Assignment 2: Initial Thoughts – 150 MC

So as well as having to do assignment 1 this term, we have also been given another task to complete. Assignment 2 is not a practical task, but rather is a presentation on a given artist.
However, we were told that our talk shouldn’t just be a biography, but instead we should aim to focus on specific pieces of work or even single images. But at that the same time, we would need to also think as to how these pictures link to the other photographer’s practices in the same group.

So the artist I was given was Diane Arbus. She was placed in the same group as: Sally Mann, Elinor Carrucci, larry Clark, Nan Goldin and Nicholas Nixon. And the themes for this group of photographers were Intimacy, Power and Exploitation.

So here is some of the initial research I have done into Diane…

  • Born Diane Nemerov on March 14, 1923, in New York City, Diane Arbus was one of the most distinctive photographers of the 20th century, known for her eerie portraits and off-beat subjects. (2)
  • Diane Arbus started out in advertising and fashion photography. In the late 1950s, she began to focus on her own photography. (2)
  • Her raw, unusual images of the people she saw while living in New York created a unique and interesting portrayal of the city. (2)
  • During her wanderings around New York City, Arbus began to pursue taking photographs of people she found. She visited seedy hotels, public parks, a morgue and other various locales. These unusual images had a raw quality, and several of them found their way into the July 1960 issue of Esquire magazine. These photographs proved to be a spring board for future work. (2)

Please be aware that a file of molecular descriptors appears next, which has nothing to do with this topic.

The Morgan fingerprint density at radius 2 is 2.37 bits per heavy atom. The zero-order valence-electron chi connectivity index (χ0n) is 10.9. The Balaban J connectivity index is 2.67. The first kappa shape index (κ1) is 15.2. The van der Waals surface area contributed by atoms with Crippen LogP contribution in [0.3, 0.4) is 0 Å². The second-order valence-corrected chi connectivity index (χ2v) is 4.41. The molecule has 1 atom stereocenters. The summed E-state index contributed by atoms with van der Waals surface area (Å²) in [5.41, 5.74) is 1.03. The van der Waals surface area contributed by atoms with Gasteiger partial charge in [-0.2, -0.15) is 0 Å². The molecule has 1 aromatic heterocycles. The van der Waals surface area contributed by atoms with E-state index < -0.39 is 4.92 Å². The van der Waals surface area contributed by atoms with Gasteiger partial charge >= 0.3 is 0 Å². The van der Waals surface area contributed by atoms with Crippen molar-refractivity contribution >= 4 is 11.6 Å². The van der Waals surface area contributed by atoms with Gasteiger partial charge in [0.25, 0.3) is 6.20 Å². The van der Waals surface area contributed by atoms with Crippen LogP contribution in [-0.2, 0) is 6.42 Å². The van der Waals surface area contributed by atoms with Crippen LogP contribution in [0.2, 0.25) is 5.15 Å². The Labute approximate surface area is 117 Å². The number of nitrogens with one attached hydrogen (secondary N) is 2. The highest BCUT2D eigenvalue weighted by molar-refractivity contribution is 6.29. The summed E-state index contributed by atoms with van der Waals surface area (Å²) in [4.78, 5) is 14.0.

• In the early 1960s, Arbus began producing compelling portraits of people on the outskirts of society, including clowns, exotic dancers, circus performers, and transvestites; she received widespread recognition for these works. Arbus also became known for her eerie photographs of children, intimate portraits of famous figures, and urban scenes.(1)
  • She is  known for her arresting black and white photographs of children, artists, and famous figures, as well as her portraits of those living on the margins of conventional society. (2)
  • By the mid-1960s, Diane Arbus had become a well-established photographer, participating in shows at the Museum of Modern Art in New York City, among other places. She was known for going to great lengths to get the shots she wanted. (2)
  • While professionally continuing to thrive in the late 1960s, Arbus had some personal challenges. Her marriage to Allan Arbus ended in 1969, and she later struggled with depression. She committed suicide in her New York City apartment on July 26, 1971. (2)

However what is interesting to note is that with the subjects Diane photographed, they weren’t just forgotten at all. Rather, she became good friends with them all for the rest of her life. So if we look at the themes Power and Exploitation quickly, yes we can see that Diane held some sort of power over them as the photographer. But she didn’t abuse it though to exploit any of the people which is quite interesting.



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